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      Download the Game Design and Indie Game Marketing Freebook   07/19/17

      GameDev.net and CRC Press have teamed up to bring a free ebook of content curated from top titles published by CRC Press. The freebook, Practices of Game Design & Indie Game Marketing, includes chapters from The Art of Game Design: A Book of Lenses, A Practical Guide to Indie Game Marketing, and An Architectural Approach to Level Design. The GameDev.net FreeBook is relevant to game designers, developers, and those interested in learning more about the challenges in game development. We know game development can be a tough discipline and business, so we picked several chapters from CRC Press titles that we thought would be of interest to you, the GameDev.net audience, in your journey to design, develop, and market your next game. The free ebook is available through CRC Press by clicking here. The Curated Books The Art of Game Design: A Book of Lenses, Second Edition, by Jesse Schell Presents 100+ sets of questions, or different lenses, for viewing a game’s design, encompassing diverse fields such as psychology, architecture, music, film, software engineering, theme park design, mathematics, anthropology, and more. Written by one of the world's top game designers, this book describes the deepest and most fundamental principles of game design, demonstrating how tactics used in board, card, and athletic games also work in video games. It provides practical instruction on creating world-class games that will be played again and again. View it here. A Practical Guide to Indie Game Marketing, by Joel Dreskin Marketing is an essential but too frequently overlooked or minimized component of the release plan for indie games. A Practical Guide to Indie Game Marketing provides you with the tools needed to build visibility and sell your indie games. With special focus on those developers with small budgets and limited staff and resources, this book is packed with tangible recommendations and techniques that you can put to use immediately. As a seasoned professional of the indie game arena, author Joel Dreskin gives you insight into practical, real-world experiences of marketing numerous successful games and also provides stories of the failures. View it here. An Architectural Approach to Level Design This is one of the first books to integrate architectural and spatial design theory with the field of level design. The book presents architectural techniques and theories for level designers to use in their own work. It connects architecture and level design in different ways that address the practical elements of how designers construct space and the experiential elements of how and why humans interact with this space. Throughout the text, readers learn skills for spatial layout, evoking emotion through gamespaces, and creating better levels through architectural theory. View it here. Learn more and download the ebook by clicking here. Did you know? GameDev.net and CRC Press also recently teamed up to bring GDNet+ Members up to a 20% discount on all CRC Press books. Learn more about this and other benefits here.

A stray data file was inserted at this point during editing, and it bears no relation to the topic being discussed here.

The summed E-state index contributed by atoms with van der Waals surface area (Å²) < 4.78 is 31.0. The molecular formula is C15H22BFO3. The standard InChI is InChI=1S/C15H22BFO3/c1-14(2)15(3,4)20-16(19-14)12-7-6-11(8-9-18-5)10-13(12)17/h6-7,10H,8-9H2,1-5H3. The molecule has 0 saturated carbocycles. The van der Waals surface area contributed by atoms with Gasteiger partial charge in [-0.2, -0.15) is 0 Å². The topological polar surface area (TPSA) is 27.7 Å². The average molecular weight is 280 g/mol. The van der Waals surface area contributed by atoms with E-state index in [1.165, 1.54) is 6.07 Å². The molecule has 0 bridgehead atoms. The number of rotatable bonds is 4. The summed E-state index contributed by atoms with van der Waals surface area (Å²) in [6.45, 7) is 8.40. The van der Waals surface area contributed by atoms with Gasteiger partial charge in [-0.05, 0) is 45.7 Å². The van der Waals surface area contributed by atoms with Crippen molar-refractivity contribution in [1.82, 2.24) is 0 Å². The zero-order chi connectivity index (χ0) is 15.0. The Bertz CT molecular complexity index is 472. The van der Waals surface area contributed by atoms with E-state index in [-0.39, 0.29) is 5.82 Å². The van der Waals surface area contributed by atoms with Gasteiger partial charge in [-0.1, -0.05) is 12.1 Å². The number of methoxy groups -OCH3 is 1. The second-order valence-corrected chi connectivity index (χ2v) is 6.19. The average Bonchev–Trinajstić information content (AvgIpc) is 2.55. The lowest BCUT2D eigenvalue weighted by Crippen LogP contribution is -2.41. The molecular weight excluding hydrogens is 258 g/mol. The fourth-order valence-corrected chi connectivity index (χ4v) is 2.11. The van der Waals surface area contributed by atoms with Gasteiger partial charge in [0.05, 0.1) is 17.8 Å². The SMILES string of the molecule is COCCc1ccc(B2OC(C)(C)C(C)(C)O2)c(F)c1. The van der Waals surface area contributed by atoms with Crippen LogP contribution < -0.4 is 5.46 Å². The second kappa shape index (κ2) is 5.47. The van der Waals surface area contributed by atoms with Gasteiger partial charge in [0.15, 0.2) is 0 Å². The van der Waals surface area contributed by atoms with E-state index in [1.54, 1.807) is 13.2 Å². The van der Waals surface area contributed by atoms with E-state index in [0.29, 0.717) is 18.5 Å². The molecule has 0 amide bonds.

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  1. Thank you, again, for the feedback. I have since renovated my resume and portfolio, and I would appreciate any further comments you may wish to make on them. [url="http://alexpizzini.com"]alexpizzini.com[/url]
  2. [quote name='frob' timestamp='1342315269' post='4959168'] All I see is a blog. ... [/quote] I understand that the format of my site is too much of a blog for a portfolio. I will reformat the portfolio section into something more traditional. I get the impression you just stayed on the first page and assumed that was "the portfolio." If you click on the portfolio link, there is only two senior project related posts in the whole category, and that's because they are portfolio pieces. You would only get to the "game-related musings" if you weren't looking at the portfolio. Perhaps if I changed the landing page would help. I'm guessing the main resume review you have in mind is [url="http://www.gamedev.net/topic/626813-portfolio-review/page__p__4952678#entry4952678"]this one[/url]. Now, I'm understanding what his "Technology Summary" was, but his resume had already been updated by the time I got to reading the review. Unless you say otherwise, I'm going to assume the same thing applies to my "Related Coursework" section. I could probably make one section listing projects and naturally include the skills and technologies used in the process. Would you clarify what you mean when you say my "activities?" I thought everything was chronologically listed. Thanks for your guidance.
  3. My name's Alex Pizzini. My website, [url="http://alexpizzini.com"]alexpizzini.com[/url], is home to my resume, portfolio, and a running blog of my in-progress senior project. I don't think there's too much I could say here that isn't pretty clear on my website, but I'll take a moment anyway. I'm preparing myself for a career as a technical designer. I have a background in programming and an apparent talent for design and leadership. At least in class and extra-curricular group work and projects, I find myself in the position of coordinating the artists and programmers while developing the game and programming as well. Additionally, my efforts in story writing and 3D art have garnered praise and acknowledgement by my peers and educators. I think I have a good understanding of my own abilities and limits, and I think I know what I need to do to progress toward my goals. However, I think it is also prudent and wise to seek advice from outside and experienced industry professionals. Thanks for your time and consideration. I appreciate any feedback you have on the design of my resume and portfolio as well as critical analysis of the content therein.